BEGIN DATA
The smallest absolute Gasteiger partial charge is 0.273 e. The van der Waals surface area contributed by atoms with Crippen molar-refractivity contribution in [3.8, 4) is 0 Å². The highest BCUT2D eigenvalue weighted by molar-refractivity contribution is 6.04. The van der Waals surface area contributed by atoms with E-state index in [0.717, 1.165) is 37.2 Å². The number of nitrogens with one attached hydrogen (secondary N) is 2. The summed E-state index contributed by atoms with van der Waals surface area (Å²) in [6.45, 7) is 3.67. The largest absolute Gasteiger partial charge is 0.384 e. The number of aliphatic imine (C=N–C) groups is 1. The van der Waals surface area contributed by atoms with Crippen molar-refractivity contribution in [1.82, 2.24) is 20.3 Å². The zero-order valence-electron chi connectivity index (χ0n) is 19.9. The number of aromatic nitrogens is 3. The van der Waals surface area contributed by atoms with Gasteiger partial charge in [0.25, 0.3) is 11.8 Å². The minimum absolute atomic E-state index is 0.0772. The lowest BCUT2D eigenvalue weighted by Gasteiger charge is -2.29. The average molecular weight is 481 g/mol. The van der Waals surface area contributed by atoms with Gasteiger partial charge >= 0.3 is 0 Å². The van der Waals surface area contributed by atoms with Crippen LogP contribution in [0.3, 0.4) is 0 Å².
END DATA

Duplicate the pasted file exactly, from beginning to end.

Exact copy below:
The smallest absolute Gasteiger partial charge is 0.273 e. The van der Waals surface area contributed by atoms with Crippen molar-refractivity contribution in [3.8, 4) is 0 Å². The highest BCUT2D eigenvalue weighted by molar-refractivity contribution is 6.04. The van der Waals surface area contributed by atoms with E-state index in [0.717, 1.165) is 37.2 Å². The number of nitrogens with one attached hydrogen (secondary N) is 2. The summed E-state index contributed by atoms with van der Waals surface area (Å²) in [6.45, 7) is 3.67. The largest absolute Gasteiger partial charge is 0.384 e. The number of aliphatic imine (C=N–C) groups is 1. The van der Waals surface area contributed by atoms with Crippen molar-refractivity contribution in [1.82, 2.24) is 20.3 Å². The zero-order valence-electron chi connectivity index (χ0n) is 19.9. The number of aromatic nitrogens is 3. The van der Waals surface area contributed by atoms with Gasteiger partial charge in [0.25, 0.3) is 11.8 Å². The minimum absolute atomic E-state index is 0.0772. The lowest BCUT2D eigenvalue weighted by Gasteiger charge is -2.29. The average molecular weight is 481 g/mol. The van der Waals surface area contributed by atoms with Gasteiger partial charge >= 0.3 is 0 Å². The van der Waals surface area contributed by atoms with Crippen LogP contribution in [0.3, 0.4) is 0 Å².